Artists | Issues | CD Reviews | Interviews | Concert Reviews | DVD/Video Reviews | Book Reviews | Who We Are | Staff | Home
 
Metal/Prog Metal CD Reviews

Alabama Thunderpussy

Open Fire

Review by Mike Korn

A picture of a raging barbarian on an album cover has been an indicator of quality on heavy metal and Southern rock albums for many years now and Open Fire proves no exception, boasting a Kelly Freas classic. In fact, this record is bursting with so much fire and grit that I defy any fan of hard music to keep from bouncing around the room and making wild air guitar gestures. This one lays the smack down real hard!

Alabama Thunderpussy (I still have reservations about that name) have been around a good long while now, but with Open Fire a new chapter begins. This is lean and mean, with no unnecessary B.S. or extended jams. It's 11 tracks chock full of killer riffs, scorching guitar solos and roaring, rowdy vocals from new guy Kyle Thomas. There's not a bad cut to be found here. It's like ATP have found the perfect way to distill their essence, trim the fat and put the resulting moonshine in a bottle called Open Fire.

Pure raging rawk from start to finish, this will surely place high on a lot of year-end polls!

This review is available in book format (hardcover and paperback) in Music Street Journal: 2007 Volume 2 at lulu.com/strangesound.

Track by Track Review
The Cleansing
I like the way this one builds gradually from a bass/drum intro to a stomping metal crunch. As powerful as the cut is, the blues are never far from reach. It's clear from the start that Kyle Thomas' vocals are the perfect fit for ATP's raucous sound. As good as this is, it's just a taster for the licking you're going to get.
Void of Harmony
This heavy number comes swaggering in like a drunk ready for a fight. The melodic chorus has a sing-song kind of feel to it and Thomas shows a lot of range on this cut. There's some mega-heavy power riffs that form a nice contrast with some more restrained, down tempo stuff...and that combo of a hair-raising scream and bone-crushing riff at about 2:45 will wreck your neck for sure.
Words of the Dying Man
The retro guitar hooks that kick this off remind me of a Southern-fried Kiss. The vocal hooks here are really cool and unique, with kind of a "rise and fall" motif to them. The band again show they're not afraid to mix some mellow and bluesy dynamics in. Ryan Lake's guitar solo is so old school, it'll make you cry to realize that this kind of playing is not yet dead.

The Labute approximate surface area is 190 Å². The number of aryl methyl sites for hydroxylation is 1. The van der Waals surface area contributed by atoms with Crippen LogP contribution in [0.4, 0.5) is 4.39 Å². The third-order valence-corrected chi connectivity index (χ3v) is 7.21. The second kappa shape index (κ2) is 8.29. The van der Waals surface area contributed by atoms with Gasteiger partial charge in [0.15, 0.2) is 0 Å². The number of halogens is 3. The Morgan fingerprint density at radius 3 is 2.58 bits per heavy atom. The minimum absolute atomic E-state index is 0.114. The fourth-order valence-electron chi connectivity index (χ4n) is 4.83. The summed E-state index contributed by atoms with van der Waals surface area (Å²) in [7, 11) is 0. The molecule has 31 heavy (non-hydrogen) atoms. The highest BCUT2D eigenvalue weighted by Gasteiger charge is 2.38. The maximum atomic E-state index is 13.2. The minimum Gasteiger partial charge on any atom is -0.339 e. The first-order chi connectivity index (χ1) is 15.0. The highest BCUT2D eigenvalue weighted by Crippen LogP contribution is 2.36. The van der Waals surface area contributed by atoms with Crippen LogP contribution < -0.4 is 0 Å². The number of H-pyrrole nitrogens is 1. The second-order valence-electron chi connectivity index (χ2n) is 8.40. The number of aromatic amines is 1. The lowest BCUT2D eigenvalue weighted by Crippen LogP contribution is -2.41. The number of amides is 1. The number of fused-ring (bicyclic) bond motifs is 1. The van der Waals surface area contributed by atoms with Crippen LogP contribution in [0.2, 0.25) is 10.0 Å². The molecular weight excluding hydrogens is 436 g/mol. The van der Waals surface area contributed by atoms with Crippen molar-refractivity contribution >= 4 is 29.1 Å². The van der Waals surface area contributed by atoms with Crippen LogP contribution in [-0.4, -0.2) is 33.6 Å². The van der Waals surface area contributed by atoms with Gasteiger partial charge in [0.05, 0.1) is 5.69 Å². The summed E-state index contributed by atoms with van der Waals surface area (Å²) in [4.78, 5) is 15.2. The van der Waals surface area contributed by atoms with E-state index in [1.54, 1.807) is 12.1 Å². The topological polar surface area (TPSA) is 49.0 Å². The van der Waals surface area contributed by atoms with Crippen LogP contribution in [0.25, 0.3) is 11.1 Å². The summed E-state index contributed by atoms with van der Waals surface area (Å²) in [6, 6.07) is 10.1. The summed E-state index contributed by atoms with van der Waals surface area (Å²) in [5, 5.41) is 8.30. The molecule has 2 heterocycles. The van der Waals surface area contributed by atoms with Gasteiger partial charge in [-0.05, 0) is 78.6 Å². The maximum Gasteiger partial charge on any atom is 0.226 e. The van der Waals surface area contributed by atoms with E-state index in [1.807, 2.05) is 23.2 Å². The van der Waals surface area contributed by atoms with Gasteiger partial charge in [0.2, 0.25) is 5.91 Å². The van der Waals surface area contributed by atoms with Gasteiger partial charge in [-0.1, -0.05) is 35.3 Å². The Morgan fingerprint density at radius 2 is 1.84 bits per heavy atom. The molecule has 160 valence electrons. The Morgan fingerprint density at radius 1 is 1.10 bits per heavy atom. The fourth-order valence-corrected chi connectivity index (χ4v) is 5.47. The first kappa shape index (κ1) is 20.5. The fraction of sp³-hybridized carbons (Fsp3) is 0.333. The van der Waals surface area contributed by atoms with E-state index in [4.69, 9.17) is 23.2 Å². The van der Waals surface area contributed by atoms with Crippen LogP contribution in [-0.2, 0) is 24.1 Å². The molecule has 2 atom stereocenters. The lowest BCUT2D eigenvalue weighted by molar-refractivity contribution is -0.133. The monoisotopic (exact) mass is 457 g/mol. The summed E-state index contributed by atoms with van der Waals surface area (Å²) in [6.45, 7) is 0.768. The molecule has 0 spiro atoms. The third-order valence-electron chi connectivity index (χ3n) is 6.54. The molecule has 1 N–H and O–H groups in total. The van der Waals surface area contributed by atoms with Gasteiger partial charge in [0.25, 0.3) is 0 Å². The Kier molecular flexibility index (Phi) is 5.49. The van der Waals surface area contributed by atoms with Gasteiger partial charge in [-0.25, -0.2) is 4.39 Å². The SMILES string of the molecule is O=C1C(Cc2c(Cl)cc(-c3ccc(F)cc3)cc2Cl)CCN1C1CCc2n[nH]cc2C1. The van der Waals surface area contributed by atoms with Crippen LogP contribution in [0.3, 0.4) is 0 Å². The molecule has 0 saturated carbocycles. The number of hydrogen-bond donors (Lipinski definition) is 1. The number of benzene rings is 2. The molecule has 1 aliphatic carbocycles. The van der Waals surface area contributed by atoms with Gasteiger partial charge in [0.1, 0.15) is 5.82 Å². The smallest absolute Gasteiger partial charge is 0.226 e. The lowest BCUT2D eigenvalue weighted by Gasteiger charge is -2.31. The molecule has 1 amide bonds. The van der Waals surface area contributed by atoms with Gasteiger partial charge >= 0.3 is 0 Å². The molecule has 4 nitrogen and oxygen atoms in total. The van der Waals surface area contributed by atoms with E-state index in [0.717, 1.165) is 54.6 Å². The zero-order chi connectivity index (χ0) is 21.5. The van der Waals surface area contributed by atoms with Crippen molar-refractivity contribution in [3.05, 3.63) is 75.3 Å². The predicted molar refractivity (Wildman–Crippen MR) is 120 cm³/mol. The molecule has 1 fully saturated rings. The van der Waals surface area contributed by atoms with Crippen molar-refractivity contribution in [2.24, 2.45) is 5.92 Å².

The Beggar
You just can't get Southern-tinged metal any catchier than this. The "rolling" riff that drives most of this one reminds me of how Molly Hatchet should sound in the 21st century, with an extra layer of metal on their armor. The lyrics seem to have a real hellfire and damnation tone to them. Damn, these dudes know how to write some killer hooks!
None Shall Return
Up to this point, Open Fire has been a really good album, but from now on, it reaches another level yet. If this track doesn't get your head banging, go back to your Radiohead records. Fast, angry and oh so potent, this is one angry rattlesnake of a tune that shows ATP is the master of the metal riff - absolutely superb stuff. This is bolstered even further by another screaming Ryan Lake guitar solo.
Whiskey War
This isn't a song, it's a bare-knuckled Kentucky bar brawl. Chest-thumping defiance is the overwhelming feel here and Kyle's raw, bellowing vocals are the perfect accompaniment. What a great track! Molly Hatchet will definitely come to mind when hearing some of the tasty Southern guitar licks and it's not too much of a stretch to say this song proves Alabama Thunderpussy is the metal inheritor of Molly's legacy. "Ain't gonna take that sh** no more/ Take on the world, it's whiskey war!"
A Dreamer's Fortune
Another outstanding fist-pumping riff forms the backbone of this cut. A little less frantic than "None Shall Return" or "Whiskey War,” this is a real fist-pumping anthem with terrific bass and drum work to nail it all down.
Valor
This is more of a straight metal song with a fast, driving pace built around a melancholy twin guitar hook. The lyrics seem to reflect the thoughts of an enlisted man in Iraq and concentrate on the emotions of battle rather than a political statement.
Open Fire
The most purely heavy cut on the album, this is a real growling bear of a tune. Bryan Cox's fiery drum work is outstanding. There's something really grim and gritty that reminds me of ATP's labelmates High On Fire here. It's a very dark tune musically and lyrically and just generally steamrolls over everything.
Brave the Rain
In the Museum of Catchy Riffs, the bouncy, crunchy killer that drives this song should have an exalted place. Man, this is what down and dirty bluesy metal is all about. "The Beggar" and "A Dreamer's Fortune" were both great...this is even better and features some surprising melody at times.
Greed
"Greed": I would have probably ended the album with "None Shall Return" or "Whiskey War" but this cut is sure nothing to be ashamed of. There's an epic feel to some of this track and it's pretty heavy all around, with Thomas even unleashing some pretty guttural vocals Another slab of great bluesy metal peppered with great guitar soloing to finish off one of the most rocking albums released in the last decade.
 
More CD Reviews
Metal/Prog Metal
Non-Prog
Progressive Rock
 
Google

   Creative Commons License
   This work is licensed under a Creative Commons Attribution 3.0 United States License.

    © 2019 Music Street Journal                                                                           Site design and programming by Studio Fyra, Inc./Beetcafe.com